What’s in a name? pt. 2

I noticed a good comment by Walter Mossberg in this morning’s Personal Technology column:

[L]ike a lot of network-equipment makers, Netgear is clueless about naming products so that normal humans can understand what they are. The XE104 is officially called the XE104 85 Mbps Wall-Plugged Ethernet Switch. That’s like calling a table lamp the LS482 75 Watt Wall-Plugged Switched Illumination Device.

My only quibble with this is that he limits the statement to network device companies. I think that most technology companies have this problem.

Today, I can go over to Sony and check out the Walkman Core™ NW-E505PINK, or I can just pop over the Apple and pick up an iPod. Half the brilliance of Steve Jobs upon his triumphant return to Apple almost a decade ago is that he took a whole line of computers with names like “Macintosh Performa XYZ123-A” and renamed them “iMac”.

A noteable, if more subtle, adjunct to this is that the web address to check out those iPods is the easily remembered “apple.com/ipod”, whereas the Sony equivalent is a mile long and only reachable via cut-and-paste or a search from the home page. Want iTunes? apple.com/itunes. Information on iMovie? apple.com/imovie, and so on.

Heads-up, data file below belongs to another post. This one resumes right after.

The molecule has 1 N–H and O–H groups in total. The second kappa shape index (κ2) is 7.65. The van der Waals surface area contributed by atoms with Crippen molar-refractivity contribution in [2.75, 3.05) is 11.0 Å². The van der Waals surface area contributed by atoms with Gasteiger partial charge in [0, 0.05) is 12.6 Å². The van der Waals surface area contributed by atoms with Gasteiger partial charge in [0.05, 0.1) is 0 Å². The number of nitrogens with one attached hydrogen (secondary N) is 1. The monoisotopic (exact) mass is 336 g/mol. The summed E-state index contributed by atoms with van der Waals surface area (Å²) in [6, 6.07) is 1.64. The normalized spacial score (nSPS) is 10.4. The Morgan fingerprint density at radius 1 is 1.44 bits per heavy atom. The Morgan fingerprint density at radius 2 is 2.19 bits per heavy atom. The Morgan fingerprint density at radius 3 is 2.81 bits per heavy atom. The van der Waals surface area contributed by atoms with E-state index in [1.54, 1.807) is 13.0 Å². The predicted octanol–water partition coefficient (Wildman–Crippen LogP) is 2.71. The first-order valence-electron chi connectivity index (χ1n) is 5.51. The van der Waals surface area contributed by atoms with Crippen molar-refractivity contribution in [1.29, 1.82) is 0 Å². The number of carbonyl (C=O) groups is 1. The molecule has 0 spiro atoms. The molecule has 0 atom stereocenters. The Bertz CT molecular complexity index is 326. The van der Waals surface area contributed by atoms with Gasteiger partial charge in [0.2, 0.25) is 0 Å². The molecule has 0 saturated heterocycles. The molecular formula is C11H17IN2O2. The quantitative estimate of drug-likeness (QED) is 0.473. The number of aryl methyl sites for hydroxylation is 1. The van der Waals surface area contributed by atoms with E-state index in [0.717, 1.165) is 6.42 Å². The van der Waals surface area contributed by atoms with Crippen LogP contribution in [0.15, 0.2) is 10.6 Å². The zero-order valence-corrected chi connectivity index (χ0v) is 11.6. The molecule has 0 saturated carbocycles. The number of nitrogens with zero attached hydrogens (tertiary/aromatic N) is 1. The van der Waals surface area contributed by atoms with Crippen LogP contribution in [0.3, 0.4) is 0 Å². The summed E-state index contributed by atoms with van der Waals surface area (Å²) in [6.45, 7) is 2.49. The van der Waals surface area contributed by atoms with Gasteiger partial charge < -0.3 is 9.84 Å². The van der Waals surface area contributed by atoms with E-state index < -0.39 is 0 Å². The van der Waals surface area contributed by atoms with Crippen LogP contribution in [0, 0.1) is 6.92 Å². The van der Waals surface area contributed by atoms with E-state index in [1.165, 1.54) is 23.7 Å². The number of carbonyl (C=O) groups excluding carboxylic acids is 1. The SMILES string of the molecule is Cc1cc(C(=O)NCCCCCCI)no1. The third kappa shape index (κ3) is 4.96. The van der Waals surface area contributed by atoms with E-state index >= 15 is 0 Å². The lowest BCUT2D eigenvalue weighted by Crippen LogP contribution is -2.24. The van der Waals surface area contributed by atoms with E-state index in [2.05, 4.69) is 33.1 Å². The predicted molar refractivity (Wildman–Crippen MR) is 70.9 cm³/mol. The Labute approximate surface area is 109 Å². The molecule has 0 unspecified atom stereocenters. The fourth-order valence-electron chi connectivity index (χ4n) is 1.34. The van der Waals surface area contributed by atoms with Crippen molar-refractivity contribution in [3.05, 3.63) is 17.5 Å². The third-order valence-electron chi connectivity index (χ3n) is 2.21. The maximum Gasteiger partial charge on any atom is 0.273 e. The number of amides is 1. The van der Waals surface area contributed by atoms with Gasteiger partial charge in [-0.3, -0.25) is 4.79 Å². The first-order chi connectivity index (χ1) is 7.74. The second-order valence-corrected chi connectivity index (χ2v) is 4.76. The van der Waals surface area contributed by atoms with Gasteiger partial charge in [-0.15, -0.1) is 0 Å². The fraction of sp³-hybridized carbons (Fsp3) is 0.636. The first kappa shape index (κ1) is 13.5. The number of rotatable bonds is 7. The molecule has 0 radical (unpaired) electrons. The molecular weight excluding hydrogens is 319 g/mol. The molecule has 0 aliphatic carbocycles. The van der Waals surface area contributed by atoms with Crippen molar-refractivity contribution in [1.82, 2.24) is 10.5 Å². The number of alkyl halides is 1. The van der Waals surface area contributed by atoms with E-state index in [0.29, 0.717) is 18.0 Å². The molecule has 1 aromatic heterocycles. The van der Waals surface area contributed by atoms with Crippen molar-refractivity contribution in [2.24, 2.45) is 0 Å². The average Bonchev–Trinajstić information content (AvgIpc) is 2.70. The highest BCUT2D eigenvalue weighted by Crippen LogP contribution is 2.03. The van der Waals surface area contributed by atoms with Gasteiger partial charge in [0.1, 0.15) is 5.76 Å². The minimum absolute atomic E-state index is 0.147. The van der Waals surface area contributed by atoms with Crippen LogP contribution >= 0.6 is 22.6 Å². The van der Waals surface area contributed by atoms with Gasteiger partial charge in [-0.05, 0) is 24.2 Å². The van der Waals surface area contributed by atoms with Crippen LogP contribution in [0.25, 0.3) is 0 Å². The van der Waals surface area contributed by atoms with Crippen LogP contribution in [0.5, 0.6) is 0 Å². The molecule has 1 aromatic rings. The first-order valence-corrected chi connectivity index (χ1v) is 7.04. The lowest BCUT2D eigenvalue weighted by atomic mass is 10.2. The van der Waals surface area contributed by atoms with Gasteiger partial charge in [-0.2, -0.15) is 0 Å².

This is the kind of marketing that generally only arises from a deep-seated corporate philosophy, and not from a marketing department brought in after the product has been finalized and built. It’s a philosophy I’ve noticed in only a small handful of other technology companies, (my Miele vacuum cleaner is the “White Star” — pretentious, perhaps, but I’ll never forget what model I have…) in terms of solid, elegant design reflecting the idea of design by designers instead of technicians.

It is also notable that some old-school companies appear to be finally picking up on this, as evidenced by this infamous parody of Microsoft that was reportedly created in-house by Microsoft itself.

Comments are invited and encouraged

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